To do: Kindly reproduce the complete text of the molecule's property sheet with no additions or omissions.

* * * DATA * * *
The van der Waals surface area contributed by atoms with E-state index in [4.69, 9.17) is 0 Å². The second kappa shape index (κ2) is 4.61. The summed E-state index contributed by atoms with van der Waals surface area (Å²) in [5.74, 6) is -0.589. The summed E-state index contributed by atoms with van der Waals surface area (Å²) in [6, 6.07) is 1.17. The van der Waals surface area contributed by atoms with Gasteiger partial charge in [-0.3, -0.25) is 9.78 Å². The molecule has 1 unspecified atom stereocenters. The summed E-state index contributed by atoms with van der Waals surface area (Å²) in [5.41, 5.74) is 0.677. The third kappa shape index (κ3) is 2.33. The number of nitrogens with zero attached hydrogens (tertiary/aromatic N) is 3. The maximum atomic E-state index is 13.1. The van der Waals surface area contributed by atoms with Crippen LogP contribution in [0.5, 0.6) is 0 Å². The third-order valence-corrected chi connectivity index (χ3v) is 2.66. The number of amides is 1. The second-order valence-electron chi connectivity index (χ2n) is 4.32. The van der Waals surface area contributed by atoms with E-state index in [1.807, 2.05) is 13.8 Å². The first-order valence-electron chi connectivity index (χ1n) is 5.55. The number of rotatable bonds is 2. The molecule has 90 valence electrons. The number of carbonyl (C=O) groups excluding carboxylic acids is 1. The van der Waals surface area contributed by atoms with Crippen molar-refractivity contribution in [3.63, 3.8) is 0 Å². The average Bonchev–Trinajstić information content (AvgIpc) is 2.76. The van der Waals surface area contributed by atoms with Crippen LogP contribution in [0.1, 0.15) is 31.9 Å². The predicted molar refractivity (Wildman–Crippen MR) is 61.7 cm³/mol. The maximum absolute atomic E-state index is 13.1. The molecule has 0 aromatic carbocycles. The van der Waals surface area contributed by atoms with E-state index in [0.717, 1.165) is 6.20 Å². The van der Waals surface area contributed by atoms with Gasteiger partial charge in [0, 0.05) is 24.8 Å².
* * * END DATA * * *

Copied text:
The van der Waals surface area contributed by atoms with E-state index in [4.69, 9.17) is 0 Å². The second kappa shape index (κ2) is 4.61. The summed E-state index contributed by atoms with van der Waals surface area (Å²) in [5.74, 6) is -0.589. The summed E-state index contributed by atoms with van der Waals surface area (Å²) in [6, 6.07) is 1.17. The van der Waals surface area contributed by atoms with Gasteiger partial charge in [-0.3, -0.25) is 9.78 Å². The molecule has 1 unspecified atom stereocenters. The summed E-state index contributed by atoms with van der Waals surface area (Å²) in [5.41, 5.74) is 0.677. The third kappa shape index (κ3) is 2.33. The number of nitrogens with zero attached hydrogens (tertiary/aromatic N) is 3. The maximum atomic E-state index is 13.1. The van der Waals surface area contributed by atoms with Crippen LogP contribution in [0.5, 0.6) is 0 Å². The third-order valence-corrected chi connectivity index (χ3v) is 2.66. The number of amides is 1. The second-order valence-electron chi connectivity index (χ2n) is 4.32. The van der Waals surface area contributed by atoms with E-state index in [1.807, 2.05) is 13.8 Å². The first-order valence-electron chi connectivity index (χ1n) is 5.55. The number of rotatable bonds is 2. The molecule has 90 valence electrons. The number of carbonyl (C=O) groups excluding carboxylic acids is 1. The van der Waals surface area contributed by atoms with Crippen molar-refractivity contribution in [3.63, 3.8) is 0 Å². The average Bonchev–Trinajstić information content (AvgIpc) is 2.76. The van der Waals surface area contributed by atoms with Crippen LogP contribution in [0.1, 0.15) is 31.9 Å². The predicted molar refractivity (Wildman–Crippen MR) is 61.7 cm³/mol. The maximum absolute atomic E-state index is 13.1. The molecule has 0 aromatic carbocycles. The van der Waals surface area contributed by atoms with E-state index in [0.717, 1.165) is 6.20 Å². The van der Waals surface area contributed by atoms with Gasteiger partial charge in [0, 0.05) is 24.8 Å².